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A Silent Epidemic

Millions of people regularly buy medicines over the internet, but how many of these transactions are genuine, and how many consumers end up with counterfeit or substandard products? Research carried out recently suggests that as many as 60 per cent of online products could be counterfeit or substandard.

Protecting the safety and authenticity of our pharmaceuticals and drugs has never been more important. The dangers posed to global supply chains by counterfeiting, parallel imports, diversion and even theft are growing the world over, affecting not just the internet but over-the-counter purchases too.

It is a ‘silent epidemic’ that threatens the health and safety of consumers and is forcing drug manufacturers, retailers and regulatory agencies to step up their efforts to protect brands and products. From the BRIDGE project in Europe, a three-year trial to examine the feasibility of item marking systems, to the new Counterfeit Enforcement Act in the US, it is a relevant and current issue the world over.

SCALE OF THE PROBLEM

The recent outbreak of swine flu, and concern about the legitimacy of some antiviral drugs advertised on the internet, has thrust the issue of drug safety firmly into the spotlight once again. It is an issue that affects all countries and a huge range of products, from vaccines for meningitis and anti-cancer drugs to everyday products including paracetemol, antibiotics and Viagra.

Counterfeiting is a major issue, although a lack of solid, reliable data makes it difficult, perhaps impossible, to quantify precisely. The problem is more exaggerated in developing countries, where the World Health Organization (WHO) estimates that counterfeit medicines could account for up to 30 per cent of sales. The estimate is around one per cent in the US and other developed countries. In 2007, approximately 3.5 million packs containing counterfeit pharmaceuticals were confiscated at EU borders.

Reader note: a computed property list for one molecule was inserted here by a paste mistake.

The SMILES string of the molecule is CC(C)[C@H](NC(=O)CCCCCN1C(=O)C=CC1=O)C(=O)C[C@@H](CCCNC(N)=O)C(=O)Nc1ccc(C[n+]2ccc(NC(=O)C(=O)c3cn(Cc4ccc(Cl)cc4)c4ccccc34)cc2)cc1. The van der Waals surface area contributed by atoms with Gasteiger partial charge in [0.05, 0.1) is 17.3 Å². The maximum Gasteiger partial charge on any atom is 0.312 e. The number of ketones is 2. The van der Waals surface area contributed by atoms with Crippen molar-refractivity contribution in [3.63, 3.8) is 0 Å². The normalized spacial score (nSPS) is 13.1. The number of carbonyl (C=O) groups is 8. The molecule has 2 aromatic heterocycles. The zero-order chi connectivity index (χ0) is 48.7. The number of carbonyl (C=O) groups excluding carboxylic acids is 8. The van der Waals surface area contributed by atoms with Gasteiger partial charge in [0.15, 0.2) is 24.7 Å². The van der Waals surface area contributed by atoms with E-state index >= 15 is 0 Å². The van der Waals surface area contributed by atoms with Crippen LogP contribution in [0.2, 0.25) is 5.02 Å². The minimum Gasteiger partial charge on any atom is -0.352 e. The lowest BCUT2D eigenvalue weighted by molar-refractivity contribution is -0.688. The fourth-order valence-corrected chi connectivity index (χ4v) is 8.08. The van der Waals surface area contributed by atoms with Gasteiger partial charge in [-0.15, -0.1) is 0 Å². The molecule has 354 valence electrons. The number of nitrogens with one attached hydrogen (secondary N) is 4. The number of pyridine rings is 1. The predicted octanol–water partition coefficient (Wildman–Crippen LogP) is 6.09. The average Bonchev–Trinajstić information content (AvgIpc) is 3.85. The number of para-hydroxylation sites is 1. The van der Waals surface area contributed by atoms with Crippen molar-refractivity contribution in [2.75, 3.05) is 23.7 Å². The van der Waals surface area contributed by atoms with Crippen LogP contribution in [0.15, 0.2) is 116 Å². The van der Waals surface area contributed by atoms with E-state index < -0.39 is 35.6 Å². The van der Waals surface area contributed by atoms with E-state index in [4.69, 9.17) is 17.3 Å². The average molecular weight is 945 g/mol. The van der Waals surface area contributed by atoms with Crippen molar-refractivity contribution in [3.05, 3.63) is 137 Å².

The extent to which this is the tip of the iceberg is unclear, but the lack of true data is an obstacle to tackling it. What is not contested is that the problem is escalating and creating significant problems for manufacturers and consumers. Globalisation, complicated and lengthy supply chains and ‘grey’ markets like the internet have created a boon for counterfeiters. The internet, in particular, has been described as a ‘Trojan horse’, significantly increasing trade in counterfeit products as consumers take advantage of the discounts and greater discretion afforded by online purchases. Online pharmacies should be regulated just as retail pharmacies are, but are far harder to police.

That is not to say that over-the-counter purchases are immune. There


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David Howard is Chair of the International Authentication Association. He is also Director of Product Protection for the Global Brand Integrity Group of Johnson & Johnson Medical Device and Diagnostics. David’s responsibilities include product and package protection through the use of process and technology advancements for the medical device and diagnostic divisions of Johnson & Johnson. Email: info@intlaa.org
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